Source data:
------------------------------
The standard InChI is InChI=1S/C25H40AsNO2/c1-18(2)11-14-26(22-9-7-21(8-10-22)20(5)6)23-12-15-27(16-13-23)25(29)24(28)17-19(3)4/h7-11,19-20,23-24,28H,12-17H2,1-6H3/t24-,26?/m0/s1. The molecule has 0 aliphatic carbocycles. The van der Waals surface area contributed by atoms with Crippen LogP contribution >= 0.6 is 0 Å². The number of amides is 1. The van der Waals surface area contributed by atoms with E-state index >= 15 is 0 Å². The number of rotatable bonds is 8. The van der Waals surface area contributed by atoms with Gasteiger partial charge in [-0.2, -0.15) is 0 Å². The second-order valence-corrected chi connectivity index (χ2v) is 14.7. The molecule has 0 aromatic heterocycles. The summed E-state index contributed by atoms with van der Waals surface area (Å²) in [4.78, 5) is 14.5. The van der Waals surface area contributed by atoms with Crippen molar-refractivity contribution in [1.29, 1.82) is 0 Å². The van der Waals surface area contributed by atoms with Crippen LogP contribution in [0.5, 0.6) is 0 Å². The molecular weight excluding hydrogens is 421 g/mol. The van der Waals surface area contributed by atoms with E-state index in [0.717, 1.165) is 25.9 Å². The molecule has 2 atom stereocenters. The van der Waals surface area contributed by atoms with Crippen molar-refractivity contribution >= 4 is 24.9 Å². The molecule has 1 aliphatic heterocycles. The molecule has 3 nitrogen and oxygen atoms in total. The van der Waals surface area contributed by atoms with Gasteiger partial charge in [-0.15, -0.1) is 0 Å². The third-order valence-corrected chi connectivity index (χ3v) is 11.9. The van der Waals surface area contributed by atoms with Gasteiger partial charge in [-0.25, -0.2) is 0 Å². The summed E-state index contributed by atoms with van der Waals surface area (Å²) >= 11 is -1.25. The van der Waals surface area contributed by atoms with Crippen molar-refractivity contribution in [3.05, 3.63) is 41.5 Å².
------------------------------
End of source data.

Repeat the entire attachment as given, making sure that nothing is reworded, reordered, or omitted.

The standard InChI is InChI=1S/C25H40AsNO2/c1-18(2)11-14-26(22-9-7-21(8-10-22)20(5)6)23-12-15-27(16-13-23)25(29)24(28)17-19(3)4/h7-11,19-20,23-24,28H,12-17H2,1-6H3/t24-,26?/m0/s1. The molecule has 0 aliphatic carbocycles. The van der Waals surface area contributed by atoms with Crippen LogP contribution >= 0.6 is 0 Å². The number of amides is 1. The van der Waals surface area contributed by atoms with E-state index >= 15 is 0 Å². The number of rotatable bonds is 8. The van der Waals surface area contributed by atoms with Gasteiger partial charge in [-0.2, -0.15) is 0 Å². The second-order valence-corrected chi connectivity index (χ2v) is 14.7. The molecule has 0 aromatic heterocycles. The summed E-state index contributed by atoms with van der Waals surface area (Å²) in [4.78, 5) is 14.5. The van der Waals surface area contributed by atoms with Crippen molar-refractivity contribution in [1.29, 1.82) is 0 Å². The van der Waals surface area contributed by atoms with Crippen LogP contribution in [0.5, 0.6) is 0 Å². The molecular weight excluding hydrogens is 421 g/mol. The van der Waals surface area contributed by atoms with E-state index in [0.717, 1.165) is 25.9 Å². The molecule has 2 atom stereocenters. The van der Waals surface area contributed by atoms with Crippen molar-refractivity contribution >= 4 is 24.9 Å². The molecule has 1 aliphatic heterocycles. The molecule has 3 nitrogen and oxygen atoms in total. The van der Waals surface area contributed by atoms with Gasteiger partial charge in [-0.15, -0.1) is 0 Å². The third-order valence-corrected chi connectivity index (χ3v) is 11.9. The van der Waals surface area contributed by atoms with Gasteiger partial charge in [-0.25, -0.2) is 0 Å². The summed E-state index contributed by atoms with van der Waals surface area (Å²) >= 11 is -1.25. The van der Waals surface area contributed by atoms with Crippen molar-refractivity contribution in [3.05, 3.63) is 41.5 Å².